Sister laughed at my joke like she always did—her laugh was one that could forever unsnarl me. I never took the time to appreciate it… I never realized just how much I needed it. She leaned back in the station wagon seat. “You’re such a nerd, Farah. Do you know what would be better than this, though?”

“No I don’t.” I tried to contain my emotions, but reality unfairly bubbled up my esophagus. Gulping wouldn’t push it back to where I wished it would remain. “What would be better?”

“If I were actually here right now,” my sister muttered morosely.

She dissipated, before I was given the chance to digest her words. The old station wagon seats seemed incredibly empty, even as my brothers took over all the available space within it. The air too… its oxygen seemed to be unapologetically ripped from the heart of it. Or perhaps I just noticed how cold everything had become.

I forgot she had died two years ago on this day.

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Preston Randall
Preston Randall(@preston-randall)
5 months ago

A very moving story, told with great tenderness. I especially liked the descriptions of physical reactions to the painful memory – “… unfairly bubbled up my esophagus.” Brilliant.

Margarida Brei
Margarida Brei(@margarida-brei)
5 months ago

Melissa, I love “reality unfairly bubbled up my esophagus” and how you explore the relationship between the sibling and her sister. You actually unnerved me when you said the sister was dead.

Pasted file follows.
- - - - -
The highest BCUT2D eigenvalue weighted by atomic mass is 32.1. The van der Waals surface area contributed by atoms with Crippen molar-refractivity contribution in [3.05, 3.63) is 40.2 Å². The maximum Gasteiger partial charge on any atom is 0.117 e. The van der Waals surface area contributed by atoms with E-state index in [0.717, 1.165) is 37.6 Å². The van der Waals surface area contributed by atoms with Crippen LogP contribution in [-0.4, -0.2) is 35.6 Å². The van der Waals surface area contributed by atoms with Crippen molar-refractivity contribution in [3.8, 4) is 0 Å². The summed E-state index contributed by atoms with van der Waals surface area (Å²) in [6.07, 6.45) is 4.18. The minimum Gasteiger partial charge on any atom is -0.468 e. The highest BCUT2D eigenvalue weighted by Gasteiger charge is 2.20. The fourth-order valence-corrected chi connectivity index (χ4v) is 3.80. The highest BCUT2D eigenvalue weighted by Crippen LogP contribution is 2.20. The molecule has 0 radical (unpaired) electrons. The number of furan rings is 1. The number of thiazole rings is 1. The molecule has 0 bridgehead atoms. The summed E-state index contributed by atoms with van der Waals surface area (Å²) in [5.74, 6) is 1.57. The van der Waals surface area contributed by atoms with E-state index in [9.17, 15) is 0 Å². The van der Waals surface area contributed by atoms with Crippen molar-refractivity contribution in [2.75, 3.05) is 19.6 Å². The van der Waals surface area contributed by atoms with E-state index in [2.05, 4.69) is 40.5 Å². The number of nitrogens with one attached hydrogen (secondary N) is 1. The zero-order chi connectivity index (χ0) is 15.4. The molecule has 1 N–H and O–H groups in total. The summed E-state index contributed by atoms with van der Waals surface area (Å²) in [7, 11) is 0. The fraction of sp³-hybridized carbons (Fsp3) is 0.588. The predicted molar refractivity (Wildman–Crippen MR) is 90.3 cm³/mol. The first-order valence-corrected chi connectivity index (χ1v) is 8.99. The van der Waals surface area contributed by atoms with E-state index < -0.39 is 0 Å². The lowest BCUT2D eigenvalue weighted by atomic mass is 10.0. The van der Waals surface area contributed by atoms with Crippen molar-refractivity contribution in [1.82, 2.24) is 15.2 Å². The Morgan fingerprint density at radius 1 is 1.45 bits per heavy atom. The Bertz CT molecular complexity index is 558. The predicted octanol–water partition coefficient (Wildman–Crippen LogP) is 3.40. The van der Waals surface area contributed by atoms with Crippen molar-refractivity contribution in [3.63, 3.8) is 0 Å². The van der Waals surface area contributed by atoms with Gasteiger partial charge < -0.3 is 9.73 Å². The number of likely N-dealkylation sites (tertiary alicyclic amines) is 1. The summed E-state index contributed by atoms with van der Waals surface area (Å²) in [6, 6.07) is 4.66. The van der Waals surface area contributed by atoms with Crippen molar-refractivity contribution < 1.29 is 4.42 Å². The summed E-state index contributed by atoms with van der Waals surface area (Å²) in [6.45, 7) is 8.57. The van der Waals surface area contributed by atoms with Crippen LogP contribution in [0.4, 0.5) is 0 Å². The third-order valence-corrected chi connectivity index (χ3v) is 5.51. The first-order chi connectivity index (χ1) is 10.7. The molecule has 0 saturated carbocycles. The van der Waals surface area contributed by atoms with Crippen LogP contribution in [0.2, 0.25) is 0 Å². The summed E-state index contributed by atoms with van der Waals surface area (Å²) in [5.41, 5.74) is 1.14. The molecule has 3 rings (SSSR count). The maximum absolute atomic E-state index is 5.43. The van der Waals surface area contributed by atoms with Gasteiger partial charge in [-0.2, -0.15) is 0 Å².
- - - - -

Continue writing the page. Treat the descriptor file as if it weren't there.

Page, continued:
Love reading your stories and how you never fail to surprise and please me as a reader with your eloquence, wit and creativity.

Christer Norrlof
Christer Norrlof(@christer-norrlof)
5 months ago

I like the way you put your readers into the mind of your protagonist, Melissa. The short down-to-earth dialogue gives the scene in the station wagon a very realistic touch and I would have loved to stay there, inside the car (or inside Farrah’s mind) a few minutes more.

4 months ago

An exceptional story, Melissa. I love the way you use the Station Wagon as a central point. I could imagine that for most of us the “station wagon” is a huge symbol of family. Your use of indirect imagery has become honed over years of writing on this site, and you are one of my favorite writers now. I always look forward to new stories from you.

Lotchie Carmelo
Lotchie Carmelo(@lotchie-carmelo)
4 months ago

You are a very talented writer, Melissa. I love every word you put in this story. And the end makes me very emotional. Well written. 

Lotchie Carmelo
Lotchie Carmelo(@lotchie-carmelo)
Reply to  Melissa Taggart
4 months ago

You’re welcome, Melissa.

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